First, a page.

The Turning Point

The Turning Point by Dave Ruggiero

I prepared this narrative in an effort to apprise other aspiring jazz guitarists about my experience with the Ticket To Improv DVD series and The Jazz Lines by Robert Conti. I own all five products (the Ticket To Improv series has four current volumes for those unaware) and have spent several months working through the material and watching the DVDs. I am comfortable enough to share my experiences in a way that can benefit aspiring jazz guitarists. It is also my hope that this narrative will resonate with other aspiring jazz guitarists who are frustrated after struggling with the academic modes/scales approach.

I’m writing from the perspective of a hobbyist that doesn’t have time for lessons and wants to make every second of practice time count. I have had my fill of theory-intensive method books, and my experience with all of them goes a little something like this:

  1. Practice scales and modes/read about theory
  2. Occasionally find a tidbit of jazz theory that would allegedly “crack the code” for me
  3. Get excited and believe that I was finally getting it
  4. Play the exercises and eventually get bored because I was playing exercises
  5. Fail miserably at every attempt to improvise over changes, without playing something other than a menial exercise
  6. Get frustrated, lose confidence and put down the instrument only to eventually
  7. Buy a different method book and repeat steps 1-6 all over again.

My Turning Point

In 2010, in lieu of yet another method book, my usual step 7 took a very different turn during my first visit to the Robert Conti website, as his No Modes No Scales® approach quickly caught my attention.  After working through the free Take the A Train lesson on his website, and getting those lines under my fingers, I immediately realized that my prior lack of progress and frequent loss of interest was not the result of any inadequacies on my part.  That free lesson convinced me that my prior lack of progress, was the result of mistakenly approaching jazz guitar from a predominantly academic/theory-based perspective, which  was non-productive and did not  translate into any meaningful playing skills.

I proceeded to purchase Volume 1 of the Ticket To Improv DVD Series.  The lines are hip and they are very easy to learn.  It was also a tremendous confidence booster that renewed my interest in improvising over standards. Robert’s DVDs give the viewer the feel of being in a private lesson with him. Ticket to Improv is no different. Robert takes each solo and breaks them down measure-by-measure, note-by-note and teaches students exactly how to play them. Robert does this in two-to-four measure increments, which is very useful as it allows students to easily navigate through the DVD’s main menu.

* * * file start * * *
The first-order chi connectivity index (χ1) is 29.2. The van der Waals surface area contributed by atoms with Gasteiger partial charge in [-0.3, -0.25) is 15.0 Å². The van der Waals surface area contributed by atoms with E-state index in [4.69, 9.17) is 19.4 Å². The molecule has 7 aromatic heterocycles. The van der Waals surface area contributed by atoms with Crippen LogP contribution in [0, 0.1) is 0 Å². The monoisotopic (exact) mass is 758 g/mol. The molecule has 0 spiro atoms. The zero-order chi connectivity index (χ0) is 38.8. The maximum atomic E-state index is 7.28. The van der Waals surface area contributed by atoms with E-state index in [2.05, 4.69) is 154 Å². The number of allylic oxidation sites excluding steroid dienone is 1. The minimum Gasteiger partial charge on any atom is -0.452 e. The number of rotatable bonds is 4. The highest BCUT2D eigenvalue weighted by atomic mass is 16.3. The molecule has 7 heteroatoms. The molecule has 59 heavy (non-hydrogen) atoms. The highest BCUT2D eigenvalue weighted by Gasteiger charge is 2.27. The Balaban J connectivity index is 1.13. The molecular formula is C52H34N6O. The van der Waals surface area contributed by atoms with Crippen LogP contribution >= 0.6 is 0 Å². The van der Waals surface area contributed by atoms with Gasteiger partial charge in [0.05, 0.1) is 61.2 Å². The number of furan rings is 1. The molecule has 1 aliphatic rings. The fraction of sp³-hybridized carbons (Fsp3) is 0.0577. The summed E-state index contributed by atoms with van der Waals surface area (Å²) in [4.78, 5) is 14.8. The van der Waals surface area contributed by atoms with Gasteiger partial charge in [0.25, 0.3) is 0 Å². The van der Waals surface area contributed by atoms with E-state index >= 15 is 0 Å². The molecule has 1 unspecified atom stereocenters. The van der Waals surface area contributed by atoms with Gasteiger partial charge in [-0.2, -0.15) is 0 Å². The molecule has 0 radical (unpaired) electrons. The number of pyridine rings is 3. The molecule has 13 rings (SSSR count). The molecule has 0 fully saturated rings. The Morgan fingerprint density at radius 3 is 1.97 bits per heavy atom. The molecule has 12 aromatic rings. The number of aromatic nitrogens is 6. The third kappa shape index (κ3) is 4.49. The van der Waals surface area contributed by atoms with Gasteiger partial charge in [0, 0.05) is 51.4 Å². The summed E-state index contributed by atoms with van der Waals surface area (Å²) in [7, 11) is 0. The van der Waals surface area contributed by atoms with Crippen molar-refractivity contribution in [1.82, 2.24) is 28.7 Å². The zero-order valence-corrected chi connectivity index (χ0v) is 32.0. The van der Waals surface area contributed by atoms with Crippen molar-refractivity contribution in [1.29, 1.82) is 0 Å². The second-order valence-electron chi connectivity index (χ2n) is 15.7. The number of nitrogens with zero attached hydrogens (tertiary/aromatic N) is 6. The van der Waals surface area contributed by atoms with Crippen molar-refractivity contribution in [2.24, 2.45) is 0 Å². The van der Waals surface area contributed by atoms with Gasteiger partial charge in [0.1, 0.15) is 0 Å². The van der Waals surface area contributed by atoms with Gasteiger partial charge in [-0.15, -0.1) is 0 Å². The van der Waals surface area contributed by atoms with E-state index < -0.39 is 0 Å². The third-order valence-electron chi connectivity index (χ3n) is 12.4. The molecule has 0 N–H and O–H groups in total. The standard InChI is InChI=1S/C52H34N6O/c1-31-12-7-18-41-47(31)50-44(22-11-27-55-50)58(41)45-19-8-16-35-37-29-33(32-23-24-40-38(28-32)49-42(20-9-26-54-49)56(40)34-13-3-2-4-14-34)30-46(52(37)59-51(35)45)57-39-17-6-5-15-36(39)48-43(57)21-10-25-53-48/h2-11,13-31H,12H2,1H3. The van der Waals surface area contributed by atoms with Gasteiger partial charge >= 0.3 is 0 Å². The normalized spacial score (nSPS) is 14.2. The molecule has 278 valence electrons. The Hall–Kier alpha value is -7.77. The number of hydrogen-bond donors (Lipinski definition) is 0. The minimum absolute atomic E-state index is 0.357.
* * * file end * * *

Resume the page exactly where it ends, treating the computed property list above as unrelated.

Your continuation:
Robert’s introductory narrative alone is worth the $24.95 price of the 4 Hour DVD.  This is not a short introductory piece.  It runs approximately 30 minutes and proved to be an extremely valuable and substantive educational experience for me.  By imparting over 40 years of playing and teaching wisdom into a plainly-spoken and accessible narrative, I was convinced that all I needed to do to learn to play was to play my instrument and let the rest of it (i.e. the theory) take care of itself.

Robert’s approach is modest and matter of fact.  He speaks from experience when he says: “Play your instrument and get the music under your hands and the light bulbs will come on.” There are no false promises here.  What he said will happen, and it  has happened for me.  He is the real deal and my videos as a student further reinforce his credibility as an instructor.

The improvised solos contain the real jazz language, professional-quality jazz lines made very accessible to entry level players. Once again, going against everything I thought I knew from the theory/scales approach, I was immediately immersed in the jazz language without having to waste time with boring scales, modes, meaningless blocks of safe notes. I was employing chromatics without having to learn about them separately. I was adding dissonance over dominant chords without having to learn an “advanced” scale to do so. Robert’s fingering protocol, a system based on building lines from the major chords shape most guitarists will already know, puts these concepts right under the player’s hands. There is not a single entry-level jazz guitar textbook that comes remotely close to teaching these concepts in as comprehensive a fashion as Robert does, nor as efficiently.

Robert’s solos got me into changing positions on the fretboard very easily, and at no point does it feel overwhelming.  In time, it became second nature. The line construction breaks from the convention of “box-scale” type thinking. I was moving all over the fretboard with ease and confidence, in a more effective way than any standalone fretboard method book could do.  Again, to quote Robert, I’m “learning jazz by playing jazz.”  A lot of thought was put into these lessons from the choices of standards to the solos becoming progressively more difficult from one project to the next.  Furthermore, even to the players that can learn the lines quickly, in each of the projects, Conti presents additional impromptu thoughts, ideas and “off-the-sheet tips.”

When it comes to the learning process, it did not end when I mastered the three main project solos.  The more obvious aspect of this experience is that each DVD has a Project 4, which is yet another improvised solo on a different standard.  However, learning the Project 4 solo note-for-note, while helpful, is not the key takeaway from these lessons.  Robert constructed the Project 4 solo simply by re-employing lines that I already learned in the first three projects on the DVD. A light bulb went on, and it then became apparent to me, if someone else can take lines that I now know, and create new lines and solos with them, why can’t I?  The point is, I can, and I will.  I have to work for it, but I now have a viable and readily employable foundation of jazz vocabulary that I’ve learned from the improvised solos, and other harmonic devices in those DVDs.